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York Region not seeking provincial legislation to end strike

The Regional Municipality of York will not ask the Government of Ontario to enact back-to-work legislation and end the current York Region Transit / Viva labour dispute, its chair and CEO said today. The region also does not support the province appointing an abritrator to help end the strike.

At a press conference, York’s Chair and Chief Executive Officer Bill Fisch said regional council is sending a clear and strong message to the private companies that supply transit services in York Region and to the union that council does not accept legislation or arbitration as a way for both sides in the dispute to avoid negotiating.

Members of the Amalgamated Transit Union’s Local 1587 and Local 113 have been on strike against First Canada, Miller Transport and York BRT Servicessince Monday, October 24.

Fisch said that the region will not intervene in the strike and will not take part in any negotiations, which, he says, “could lead to extraordinary tax rate increases for all regional residents, higher transit fares for commuters, or both. Council continues to insist on a return to negotiations using previously appointed mediators and an immediate restoration of service.”

“York Region wants a fair deal for bus drivers and mechanics, but not at the expense of our taxpayers,” Fisch said. “The reality of the union’s current wage demands would mean a $26 annual increase for the typical York Region property taxpayer or an additional 45-cent fare increase for transit riders. By imposing a great deal of hardship on the ridership and community they serve, the unions have turned on the very people they are asking to foot the bill for their demands.”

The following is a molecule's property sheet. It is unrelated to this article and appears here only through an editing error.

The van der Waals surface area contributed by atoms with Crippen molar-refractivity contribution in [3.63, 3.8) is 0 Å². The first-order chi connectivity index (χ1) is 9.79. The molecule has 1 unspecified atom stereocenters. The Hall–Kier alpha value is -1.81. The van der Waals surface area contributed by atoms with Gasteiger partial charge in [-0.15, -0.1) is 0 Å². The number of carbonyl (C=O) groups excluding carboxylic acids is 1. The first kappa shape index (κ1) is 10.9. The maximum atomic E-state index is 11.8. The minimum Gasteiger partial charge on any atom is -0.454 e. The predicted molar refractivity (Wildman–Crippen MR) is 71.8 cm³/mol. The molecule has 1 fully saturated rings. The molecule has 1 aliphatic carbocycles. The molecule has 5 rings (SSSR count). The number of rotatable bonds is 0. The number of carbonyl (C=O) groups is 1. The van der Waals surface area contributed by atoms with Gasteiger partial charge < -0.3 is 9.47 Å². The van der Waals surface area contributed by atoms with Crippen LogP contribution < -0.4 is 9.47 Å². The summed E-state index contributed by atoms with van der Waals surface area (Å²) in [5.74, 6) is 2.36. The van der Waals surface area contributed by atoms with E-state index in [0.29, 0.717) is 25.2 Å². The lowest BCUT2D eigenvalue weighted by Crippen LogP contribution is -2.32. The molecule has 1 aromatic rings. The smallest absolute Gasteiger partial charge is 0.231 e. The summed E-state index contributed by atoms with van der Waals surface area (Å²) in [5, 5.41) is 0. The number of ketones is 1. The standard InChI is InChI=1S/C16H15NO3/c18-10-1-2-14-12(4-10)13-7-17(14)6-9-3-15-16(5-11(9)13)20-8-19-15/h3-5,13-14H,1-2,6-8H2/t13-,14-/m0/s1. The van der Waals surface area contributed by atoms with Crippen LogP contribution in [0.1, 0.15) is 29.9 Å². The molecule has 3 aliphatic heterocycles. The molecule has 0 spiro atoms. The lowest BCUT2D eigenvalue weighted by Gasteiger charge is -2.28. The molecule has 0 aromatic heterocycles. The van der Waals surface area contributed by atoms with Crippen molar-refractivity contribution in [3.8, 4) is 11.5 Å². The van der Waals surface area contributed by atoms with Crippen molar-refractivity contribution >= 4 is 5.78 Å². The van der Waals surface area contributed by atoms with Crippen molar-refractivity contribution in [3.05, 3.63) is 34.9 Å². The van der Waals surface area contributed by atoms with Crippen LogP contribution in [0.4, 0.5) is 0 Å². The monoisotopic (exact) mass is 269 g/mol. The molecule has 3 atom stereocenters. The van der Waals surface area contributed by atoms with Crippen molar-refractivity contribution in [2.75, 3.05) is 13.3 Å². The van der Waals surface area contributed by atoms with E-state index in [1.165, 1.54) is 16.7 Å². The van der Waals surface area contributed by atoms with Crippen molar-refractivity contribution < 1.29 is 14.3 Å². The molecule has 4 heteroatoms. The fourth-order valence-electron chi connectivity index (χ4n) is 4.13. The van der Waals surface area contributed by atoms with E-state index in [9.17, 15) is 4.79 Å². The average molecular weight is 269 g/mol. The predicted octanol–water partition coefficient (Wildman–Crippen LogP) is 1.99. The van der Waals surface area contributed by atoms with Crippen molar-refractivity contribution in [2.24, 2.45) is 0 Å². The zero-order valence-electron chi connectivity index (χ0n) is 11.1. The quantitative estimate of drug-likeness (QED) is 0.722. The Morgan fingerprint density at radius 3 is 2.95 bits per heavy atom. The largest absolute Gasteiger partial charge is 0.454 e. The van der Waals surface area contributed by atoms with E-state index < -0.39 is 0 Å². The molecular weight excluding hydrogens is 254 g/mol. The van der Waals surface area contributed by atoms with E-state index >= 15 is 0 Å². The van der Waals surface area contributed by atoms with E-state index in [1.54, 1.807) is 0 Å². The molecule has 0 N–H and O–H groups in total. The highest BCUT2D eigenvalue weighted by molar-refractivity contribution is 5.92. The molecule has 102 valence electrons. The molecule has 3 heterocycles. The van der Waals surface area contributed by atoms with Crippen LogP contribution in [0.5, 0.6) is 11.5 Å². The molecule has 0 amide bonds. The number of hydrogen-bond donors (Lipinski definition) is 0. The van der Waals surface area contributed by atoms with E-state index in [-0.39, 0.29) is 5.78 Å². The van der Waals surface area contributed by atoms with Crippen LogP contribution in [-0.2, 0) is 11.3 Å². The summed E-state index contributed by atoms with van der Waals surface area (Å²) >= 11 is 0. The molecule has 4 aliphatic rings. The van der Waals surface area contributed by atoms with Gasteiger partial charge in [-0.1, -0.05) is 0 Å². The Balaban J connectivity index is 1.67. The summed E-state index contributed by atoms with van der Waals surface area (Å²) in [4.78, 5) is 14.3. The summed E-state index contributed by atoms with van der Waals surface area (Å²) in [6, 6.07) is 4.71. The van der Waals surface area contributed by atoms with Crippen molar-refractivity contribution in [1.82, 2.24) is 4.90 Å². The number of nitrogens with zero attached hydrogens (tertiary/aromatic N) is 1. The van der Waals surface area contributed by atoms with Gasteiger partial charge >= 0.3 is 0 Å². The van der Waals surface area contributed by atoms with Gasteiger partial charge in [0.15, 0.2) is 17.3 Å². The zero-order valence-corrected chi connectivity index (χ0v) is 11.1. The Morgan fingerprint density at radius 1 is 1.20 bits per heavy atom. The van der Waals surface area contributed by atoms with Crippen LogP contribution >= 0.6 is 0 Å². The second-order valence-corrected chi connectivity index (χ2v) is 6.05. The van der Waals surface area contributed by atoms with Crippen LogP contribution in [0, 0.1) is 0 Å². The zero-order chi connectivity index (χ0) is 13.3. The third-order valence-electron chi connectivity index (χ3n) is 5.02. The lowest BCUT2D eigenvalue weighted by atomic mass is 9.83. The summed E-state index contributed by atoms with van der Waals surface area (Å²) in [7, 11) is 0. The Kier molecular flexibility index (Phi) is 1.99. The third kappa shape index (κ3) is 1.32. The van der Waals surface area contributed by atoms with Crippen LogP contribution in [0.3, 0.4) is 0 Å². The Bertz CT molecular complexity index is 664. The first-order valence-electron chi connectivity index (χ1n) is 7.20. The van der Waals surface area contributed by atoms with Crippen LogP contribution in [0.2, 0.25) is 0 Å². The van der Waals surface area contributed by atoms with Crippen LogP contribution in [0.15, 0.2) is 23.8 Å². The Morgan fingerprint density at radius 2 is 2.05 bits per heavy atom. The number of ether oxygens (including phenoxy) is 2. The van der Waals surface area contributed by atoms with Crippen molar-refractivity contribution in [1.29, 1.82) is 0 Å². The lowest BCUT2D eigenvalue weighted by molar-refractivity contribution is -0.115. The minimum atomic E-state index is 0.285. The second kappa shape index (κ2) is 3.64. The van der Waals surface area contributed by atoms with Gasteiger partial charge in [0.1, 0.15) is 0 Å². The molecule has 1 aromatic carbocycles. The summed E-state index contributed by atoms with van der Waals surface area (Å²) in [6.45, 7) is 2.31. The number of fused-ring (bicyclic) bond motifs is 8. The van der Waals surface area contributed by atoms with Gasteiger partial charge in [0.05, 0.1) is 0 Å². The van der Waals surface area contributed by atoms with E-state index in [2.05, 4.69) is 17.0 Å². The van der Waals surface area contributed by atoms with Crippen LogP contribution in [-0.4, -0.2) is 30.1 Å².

According to a York Region media release, union has called for the region to change its business model and act as the direct employer for its transit service. The region contends that this would not remove the risk of future strikes or make it possible to meet the union’s demands to increase wages by 20 per cent. The region says that requesting arbitration without meaningful negotiation circumvents the collective bargaining process — demanding higher subsidies from taxpayers and riders.

In 2011, York Region directed $180 million to public transit, its second largest budget item after York Regional Police. Property taxes already subsidize 63 per cent of the cost for YRT / Viva service at a rate of roughly $340 a year for the average household. Transit fares recover just 37 per cent of the costs. The region says that contracting out transit service is the most effective way of providing the service, and the Region could not provide a publicly owned transit service for a lower cost to the taxpayer and rider.

“In more than 30 years of transit service operation in York Region, we have never witnessed such a complete disregard for the negotiation process at the expense of our residents, families and businesses,” added Chairman Fisch. “It is unacceptable to purposely leverage the personal agendas of a few at the expense of so many. Regional Council will protect the interests of the taxpayers and riders that finance transit.”